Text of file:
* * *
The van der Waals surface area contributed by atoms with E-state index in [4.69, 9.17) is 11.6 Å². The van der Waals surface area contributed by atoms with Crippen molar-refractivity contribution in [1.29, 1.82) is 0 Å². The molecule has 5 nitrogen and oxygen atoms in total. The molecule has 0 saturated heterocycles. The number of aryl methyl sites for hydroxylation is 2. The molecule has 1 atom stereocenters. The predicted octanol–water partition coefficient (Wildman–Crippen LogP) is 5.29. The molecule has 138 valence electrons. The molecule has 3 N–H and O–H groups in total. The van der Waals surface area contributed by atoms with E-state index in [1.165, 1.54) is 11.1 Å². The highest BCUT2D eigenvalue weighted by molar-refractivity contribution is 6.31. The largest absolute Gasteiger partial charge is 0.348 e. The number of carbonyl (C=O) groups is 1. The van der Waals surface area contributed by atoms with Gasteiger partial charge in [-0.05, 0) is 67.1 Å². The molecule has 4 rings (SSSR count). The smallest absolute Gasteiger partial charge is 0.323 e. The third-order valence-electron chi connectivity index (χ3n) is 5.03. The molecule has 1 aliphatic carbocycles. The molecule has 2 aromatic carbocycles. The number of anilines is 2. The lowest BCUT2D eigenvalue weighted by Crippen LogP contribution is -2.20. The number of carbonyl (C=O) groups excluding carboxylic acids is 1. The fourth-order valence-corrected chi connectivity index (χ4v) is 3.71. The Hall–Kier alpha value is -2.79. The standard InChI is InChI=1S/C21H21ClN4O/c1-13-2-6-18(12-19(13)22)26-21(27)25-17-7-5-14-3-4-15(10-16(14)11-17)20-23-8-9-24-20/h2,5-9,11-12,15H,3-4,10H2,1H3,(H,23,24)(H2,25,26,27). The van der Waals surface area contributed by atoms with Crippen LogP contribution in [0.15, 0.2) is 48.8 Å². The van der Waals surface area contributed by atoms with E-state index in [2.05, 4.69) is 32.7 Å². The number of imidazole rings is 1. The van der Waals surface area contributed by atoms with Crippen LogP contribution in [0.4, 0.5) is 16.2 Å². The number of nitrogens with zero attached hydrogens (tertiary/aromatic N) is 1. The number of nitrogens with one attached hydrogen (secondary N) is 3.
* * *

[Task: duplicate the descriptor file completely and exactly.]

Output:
The van der Waals surface area contributed by atoms with E-state index in [4.69, 9.17) is 11.6 Å². The van der Waals surface area contributed by atoms with Crippen molar-refractivity contribution in [1.29, 1.82) is 0 Å². The molecule has 5 nitrogen and oxygen atoms in total. The molecule has 0 saturated heterocycles. The number of aryl methyl sites for hydroxylation is 2. The molecule has 1 atom stereocenters. The predicted octanol–water partition coefficient (Wildman–Crippen LogP) is 5.29. The molecule has 138 valence electrons. The molecule has 3 N–H and O–H groups in total. The van der Waals surface area contributed by atoms with E-state index in [1.165, 1.54) is 11.1 Å². The highest BCUT2D eigenvalue weighted by molar-refractivity contribution is 6.31. The largest absolute Gasteiger partial charge is 0.348 e. The number of carbonyl (C=O) groups is 1. The van der Waals surface area contributed by atoms with Gasteiger partial charge in [-0.05, 0) is 67.1 Å². The molecule has 4 rings (SSSR count). The smallest absolute Gasteiger partial charge is 0.323 e. The third-order valence-electron chi connectivity index (χ3n) is 5.03. The molecule has 1 aliphatic carbocycles. The molecule has 2 aromatic carbocycles. The number of anilines is 2. The lowest BCUT2D eigenvalue weighted by Crippen LogP contribution is -2.20. The number of carbonyl (C=O) groups excluding carboxylic acids is 1. The fourth-order valence-corrected chi connectivity index (χ4v) is 3.71. The Hall–Kier alpha value is -2.79. The standard InChI is InChI=1S/C21H21ClN4O/c1-13-2-6-18(12-19(13)22)26-21(27)25-17-7-5-14-3-4-15(10-16(14)11-17)20-23-8-9-24-20/h2,5-9,11-12,15H,3-4,10H2,1H3,(H,23,24)(H2,25,26,27). The van der Waals surface area contributed by atoms with Crippen LogP contribution in [0.15, 0.2) is 48.8 Å². The van der Waals surface area contributed by atoms with E-state index in [2.05, 4.69) is 32.7 Å². The number of imidazole rings is 1. The van der Waals surface area contributed by atoms with Crippen LogP contribution in [0.4, 0.5) is 16.2 Å². The number of nitrogens with zero attached hydrogens (tertiary/aromatic N) is 1. The number of nitrogens with one attached hydrogen (secondary N) is 3.